Nicky Morgan replaced Michael Gove as education minister in July. Tory prime minister David Cameron wanted her to continue Gove's drive for academies and free schools, but smooth the sharp edges and win back some of the Tories' lost support among teachers and others concerned with schooling.
She asked teachers for ideas on easing workload, in a survey which closed on 21 November, and says she will announce plans in the New Year.
In my inner London secondary school, the National Union of Teachers school group did a survey of members, and found our mean working week is 61.5 hours, the median is 61, and the range goes up to 79 hours. And many of those hours are more intense than in other jobs. About 50% of trained teachers drop out of teaching within five years.
Teaching would probably be one of the more demanding jobs even in a socialist society. The very un-socialist system in England is much more oppressive than systems where teachers' union organisation is stronger.
Part of the cause is not cuts, but the opposite - the inflation of managerial staff in schools. My school in London has 11 vice-principals and assistant principals, where a school of similar size in Australia would have two, and countless "managers" and "directors" and "officers" doing what in Australia would be done by a single school business manager.
The system of six people doing the work of one leads to endless meetings, crackpot "initiatives" presumably decided because they wanted some outcome from the meetings and by that time didn't care much what, showers of emails, difficulty in getting definite answers on anything, and much less efficient administration.
For classroom teachers such over-management, and the fact of the managers being terrified by Ofsted and league tables, mean:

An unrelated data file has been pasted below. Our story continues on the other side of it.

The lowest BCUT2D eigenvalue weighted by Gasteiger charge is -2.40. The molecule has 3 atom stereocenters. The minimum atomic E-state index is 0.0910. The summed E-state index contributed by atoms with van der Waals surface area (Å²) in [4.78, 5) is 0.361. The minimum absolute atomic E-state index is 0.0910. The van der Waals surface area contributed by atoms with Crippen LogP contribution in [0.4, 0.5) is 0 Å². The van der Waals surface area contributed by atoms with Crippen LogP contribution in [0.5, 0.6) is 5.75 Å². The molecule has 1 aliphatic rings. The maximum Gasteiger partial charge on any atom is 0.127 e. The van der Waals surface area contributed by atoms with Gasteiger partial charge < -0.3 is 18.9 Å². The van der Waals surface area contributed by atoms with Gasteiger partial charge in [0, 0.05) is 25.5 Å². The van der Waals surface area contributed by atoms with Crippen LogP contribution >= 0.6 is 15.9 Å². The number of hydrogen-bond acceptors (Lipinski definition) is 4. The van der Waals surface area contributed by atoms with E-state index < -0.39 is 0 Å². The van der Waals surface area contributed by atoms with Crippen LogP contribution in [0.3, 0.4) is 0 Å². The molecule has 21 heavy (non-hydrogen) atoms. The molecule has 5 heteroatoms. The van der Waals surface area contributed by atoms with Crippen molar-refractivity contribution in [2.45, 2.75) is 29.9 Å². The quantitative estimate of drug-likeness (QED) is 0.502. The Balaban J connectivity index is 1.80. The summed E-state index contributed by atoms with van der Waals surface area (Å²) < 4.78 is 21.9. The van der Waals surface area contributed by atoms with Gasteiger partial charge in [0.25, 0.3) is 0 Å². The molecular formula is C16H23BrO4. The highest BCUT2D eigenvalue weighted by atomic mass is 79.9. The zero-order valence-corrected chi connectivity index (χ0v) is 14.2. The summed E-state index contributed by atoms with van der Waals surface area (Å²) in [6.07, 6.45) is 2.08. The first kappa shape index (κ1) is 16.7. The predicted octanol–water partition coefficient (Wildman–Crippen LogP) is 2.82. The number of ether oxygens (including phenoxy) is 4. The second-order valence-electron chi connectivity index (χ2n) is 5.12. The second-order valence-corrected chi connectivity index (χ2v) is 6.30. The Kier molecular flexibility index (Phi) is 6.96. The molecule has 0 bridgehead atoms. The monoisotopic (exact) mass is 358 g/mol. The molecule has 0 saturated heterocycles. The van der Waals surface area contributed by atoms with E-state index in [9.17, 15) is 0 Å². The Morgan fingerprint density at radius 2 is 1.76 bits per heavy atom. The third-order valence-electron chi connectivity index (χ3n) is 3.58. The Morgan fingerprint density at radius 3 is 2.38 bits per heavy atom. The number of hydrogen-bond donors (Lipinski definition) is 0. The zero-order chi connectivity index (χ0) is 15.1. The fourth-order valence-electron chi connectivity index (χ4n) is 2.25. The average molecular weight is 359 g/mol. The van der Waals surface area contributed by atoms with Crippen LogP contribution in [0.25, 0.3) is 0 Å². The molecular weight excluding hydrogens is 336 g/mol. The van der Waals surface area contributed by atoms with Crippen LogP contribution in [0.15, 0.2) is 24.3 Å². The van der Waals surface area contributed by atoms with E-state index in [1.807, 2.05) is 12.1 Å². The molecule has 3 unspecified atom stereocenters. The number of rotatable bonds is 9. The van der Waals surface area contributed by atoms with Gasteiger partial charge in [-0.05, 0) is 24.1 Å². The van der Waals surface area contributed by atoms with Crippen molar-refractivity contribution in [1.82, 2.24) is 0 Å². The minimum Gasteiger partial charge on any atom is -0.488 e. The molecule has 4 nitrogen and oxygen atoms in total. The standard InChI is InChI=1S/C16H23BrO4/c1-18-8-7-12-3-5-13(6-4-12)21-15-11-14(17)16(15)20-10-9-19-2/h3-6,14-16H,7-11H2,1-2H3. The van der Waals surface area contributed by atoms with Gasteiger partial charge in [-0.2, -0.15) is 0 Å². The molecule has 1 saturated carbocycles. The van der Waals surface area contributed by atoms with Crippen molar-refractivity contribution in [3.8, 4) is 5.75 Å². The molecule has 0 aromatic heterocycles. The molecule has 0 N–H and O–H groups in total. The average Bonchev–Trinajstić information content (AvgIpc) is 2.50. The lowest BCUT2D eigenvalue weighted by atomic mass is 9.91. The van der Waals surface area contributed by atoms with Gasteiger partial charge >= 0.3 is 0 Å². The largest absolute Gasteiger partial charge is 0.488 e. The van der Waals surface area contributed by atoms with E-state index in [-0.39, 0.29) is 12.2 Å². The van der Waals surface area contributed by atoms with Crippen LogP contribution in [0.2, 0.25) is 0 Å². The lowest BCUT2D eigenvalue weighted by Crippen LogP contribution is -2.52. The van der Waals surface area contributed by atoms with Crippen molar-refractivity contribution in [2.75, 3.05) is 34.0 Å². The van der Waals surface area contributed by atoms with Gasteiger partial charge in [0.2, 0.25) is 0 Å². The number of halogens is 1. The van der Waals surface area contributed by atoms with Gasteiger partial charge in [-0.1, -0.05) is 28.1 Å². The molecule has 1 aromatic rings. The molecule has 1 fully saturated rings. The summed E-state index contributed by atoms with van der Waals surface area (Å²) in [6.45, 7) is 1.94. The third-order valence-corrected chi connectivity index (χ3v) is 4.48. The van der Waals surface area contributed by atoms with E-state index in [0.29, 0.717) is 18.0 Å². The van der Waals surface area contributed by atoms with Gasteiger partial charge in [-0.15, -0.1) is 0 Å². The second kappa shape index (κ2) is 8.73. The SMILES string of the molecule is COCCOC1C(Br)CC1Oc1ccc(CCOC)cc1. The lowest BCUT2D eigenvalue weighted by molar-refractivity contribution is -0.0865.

• fussy regulations about how students' work should be marked, data should be logged, and lessons should be planned;
• unnecessary meetings;
• punitive and oppressive lesson observations and "performance management" systems.
Theoretically teachers in local authority schools, and some academies, have a limit of 1,265 hours a year on their "directed time". Some schools, however, put heavy pressure on teachers to be on site between 7.30 am and 6 pm; and, unlike in other countries, there is no set limit on classroom hours.
In Finland, which tops international rankings for schooling outcomes, teachers do 20 classroom hours a week. In Queensland, Australia, it is 20.67 hours. In France, the standard requirement for teachers is 24 classroom hours a week. For “professeurs certifiés” in junior and senior high schools it is 16.5 hours. In Germany it varies from state to state. For Gymasium (like grammar school) teachers in Hamburg it is 21.4 hours.
The NUT has formulated eight demands on workload. Unfortunately the headline demands are all quite vague: where there are specifics, for example a limit to three observations a year, they are in the small print.
Patrick Murphy, the left candidate for NUT deputy general secretary, has made workload a theme of his campaign: "a national contract to apply to all teachers in state-funded institutions including academies". This contract needs to include definite ceilings on meetings, required written reports and data entry and performance management impositions.